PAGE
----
Survival represents a character’s ability to track things, to predict and prepare for weather, and to get along in the wild via foraging, and finding food and shelter.
What can you do with this skill?
You can predict the weather, grant some bonuses on saves vs. same, and forage for food and shelter while avoiding getting lost. You can also track creatures.
Everything you can do with Survival besides tracking is pointless. Unless you’re running a very low level campaign where the point is to get the characters lost and starving in the wilds, how often do you think you’ll see this skill used for anything that’s not tracking? Hell, many GMs don’t even track food, so there’s something you’ll never need to worry about. In most cases, if a character says that they have survival skill then that’s good enough – there’s really little point to rolling Survival in any event, since you can (and should) take 10. A 1st level Ranger with 1 rank, and a wisdom of 12 (and it should be at least this, unless you don’t use spells) has a Survival bonus of +5. Taking 10 nets a 15, which passes all non-tracking uses of the skill. So why roll? Just let them be bad-ass survivalists if they want to, and don’t waste time with anything that’s not tracking. Even if you want there to be some chance for the characters to get lost, is it worth wasting time with this?
And then… there’s the weather. Modern weather prediction methods aren’t as accurate or as reliable as the Survival skill. This may be totally irrelevant – how often does the weather matter in your campaigns? But if it does, no more than one days’ prediction should be allowed without magic, and the characters should never be too sure they got it right.
So Survival is basically the tracking skill, right? Well, yes and no. Remember earlier when I said to just let the characters be bad-ass survivalists? So long as they take Survival, that’s fine. We could decouple tracking from Survival, but that seems like too much work. If someone wants to be a great tracker, they’ll need to keep putting point into Survival, and if it ever matters, the character with the higher rank should quite obviously be the badder bad-ass. For the most part, however, 1 rank of Survival is plenty for all non-tracking uses of the skill. If you want to roll, that’s fine, but I’m sure there are better uses of your time.
Final Analysis: If someone has one rank in Survival, they can do all that pointless crap other than tracking. Don’t bother rolling. Tracking is a pretty good use for the skill. So we keep Survival, we just don’t waste time rolling for stuff that should be hand-waved away or negotiated.
Use Magic Device represents a character’s ability to utilize correctly magical items and devices not normally permitted to characters of that class, for whatever reasons (race, lack of training, alignment, etc.)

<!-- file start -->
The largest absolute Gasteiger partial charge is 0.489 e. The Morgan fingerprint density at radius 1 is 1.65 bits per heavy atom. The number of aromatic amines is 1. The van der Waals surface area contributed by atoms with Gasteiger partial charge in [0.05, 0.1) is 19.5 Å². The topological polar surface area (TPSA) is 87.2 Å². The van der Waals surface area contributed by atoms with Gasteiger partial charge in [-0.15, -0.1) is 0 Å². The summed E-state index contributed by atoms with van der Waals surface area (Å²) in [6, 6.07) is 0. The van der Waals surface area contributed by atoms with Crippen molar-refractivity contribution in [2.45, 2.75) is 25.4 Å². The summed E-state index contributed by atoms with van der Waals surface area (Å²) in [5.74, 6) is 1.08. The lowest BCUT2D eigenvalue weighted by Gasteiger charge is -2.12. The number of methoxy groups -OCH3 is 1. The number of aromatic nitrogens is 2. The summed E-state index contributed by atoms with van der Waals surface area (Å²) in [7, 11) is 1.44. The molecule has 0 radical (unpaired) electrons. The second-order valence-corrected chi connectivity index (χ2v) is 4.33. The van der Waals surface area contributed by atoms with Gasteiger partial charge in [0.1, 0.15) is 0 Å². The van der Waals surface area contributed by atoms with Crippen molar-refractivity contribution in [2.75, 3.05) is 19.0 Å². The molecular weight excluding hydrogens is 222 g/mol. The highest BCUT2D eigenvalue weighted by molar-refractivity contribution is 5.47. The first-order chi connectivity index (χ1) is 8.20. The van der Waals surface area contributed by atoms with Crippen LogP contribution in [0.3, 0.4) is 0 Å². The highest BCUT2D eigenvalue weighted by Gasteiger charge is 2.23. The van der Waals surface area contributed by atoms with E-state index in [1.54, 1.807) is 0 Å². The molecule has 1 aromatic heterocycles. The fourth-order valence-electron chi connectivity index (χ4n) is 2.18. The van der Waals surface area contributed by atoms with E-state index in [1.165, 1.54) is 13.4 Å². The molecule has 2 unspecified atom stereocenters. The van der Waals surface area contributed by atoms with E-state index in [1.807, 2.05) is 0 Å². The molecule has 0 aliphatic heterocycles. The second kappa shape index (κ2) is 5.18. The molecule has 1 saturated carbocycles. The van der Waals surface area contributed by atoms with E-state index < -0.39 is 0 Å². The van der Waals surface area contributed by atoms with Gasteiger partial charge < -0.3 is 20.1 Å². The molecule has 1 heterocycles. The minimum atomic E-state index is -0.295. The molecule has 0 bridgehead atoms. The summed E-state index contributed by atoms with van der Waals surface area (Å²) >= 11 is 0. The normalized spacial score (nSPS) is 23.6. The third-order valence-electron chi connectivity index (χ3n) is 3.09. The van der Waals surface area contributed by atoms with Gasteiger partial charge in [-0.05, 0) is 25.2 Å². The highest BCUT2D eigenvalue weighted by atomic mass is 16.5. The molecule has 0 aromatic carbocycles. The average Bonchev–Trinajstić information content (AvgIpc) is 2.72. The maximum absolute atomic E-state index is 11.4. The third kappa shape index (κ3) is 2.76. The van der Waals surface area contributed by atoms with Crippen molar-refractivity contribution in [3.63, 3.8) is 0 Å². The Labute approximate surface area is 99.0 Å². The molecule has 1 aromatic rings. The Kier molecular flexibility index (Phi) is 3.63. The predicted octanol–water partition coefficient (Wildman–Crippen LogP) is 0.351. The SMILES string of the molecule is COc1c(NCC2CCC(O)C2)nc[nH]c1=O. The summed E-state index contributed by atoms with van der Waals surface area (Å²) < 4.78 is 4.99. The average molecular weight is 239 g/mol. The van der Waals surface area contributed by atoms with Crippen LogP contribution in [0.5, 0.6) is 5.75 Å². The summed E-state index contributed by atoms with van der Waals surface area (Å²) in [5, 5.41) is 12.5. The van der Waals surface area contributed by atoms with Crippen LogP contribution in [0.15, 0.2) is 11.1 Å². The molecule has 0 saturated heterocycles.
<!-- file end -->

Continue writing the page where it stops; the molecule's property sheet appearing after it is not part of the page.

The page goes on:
What can you do with this skill?
You can use magical devices that you’re not supposed to. If you’re a Wizard, that isn’t much; if you’re a Barbarian, that’s a whole bunch of stuff. Scrolls, wands, Holy Avengers; you name it, you can spoof it with this skill.
So who doesn’t like this skill? It has tradition behind it. It’s fun. It appears in literature over and over again. It meets the requirements for when we should pick up the dice.
I confess that even as I like UMD, I’ve always found that this skill suffers from a lack of description. How do you fool the device? What do you say? What do you do? The system abstracts the casting of spells by the professionals, so it’s not like the amateur users of magical devices have any responsibility to ham it up when using the skill. Still, it’s always bugged me a little that a Holy Avenger can know who to smite when it hits an opponent, but can be fooled by the vilest of scum if they have enough Charisma and skill ranks to roll well. And what about intelligent items? Shouldn’t they be harder to fool?
The other issue with UMD is the fact that it’s Charisma based. Sure, that makes sense in many cases, but it also means that dwarven genius wizards will have a harder time figuring out how to use a wand of searing light than a somewhat dim but likeable barbarian. Justifiable? Maybe. It seems to me that this skill could just as justifiably be Intelligence based. Sure, fooling a Talisman of Ultimate Evil requires panache and confidence, but surely being smart would help? For now, I consider Charisma to be the better choice, based on the current mechanics. It also gives Charisma something else to do; it’s still quite the popular dump-stat in many campaigns. Charisma is an awesome stat; it’s the one most useful stat in the “real world”, and I think it gets short shrift in 3e games (it’s totally awesome in OSR, mechanically speaking, and we need more of that awesomeness in Pathfinder).
Final Analysis: Use Magic Device works mostly as is, although I would add 10 to any roll made to influence an intelligent item. It’s a quick fix, but you probably won’t need it all that much, and you can just use the skill as is if you don’t like it. UMD has high enough thresholds that even the fact that they’re static doesn’t unbalance the skill; to use this consistently you really do have to push it up as high as you can, and the penalties can (and should) be gruesome, depending on what you’re trying to do.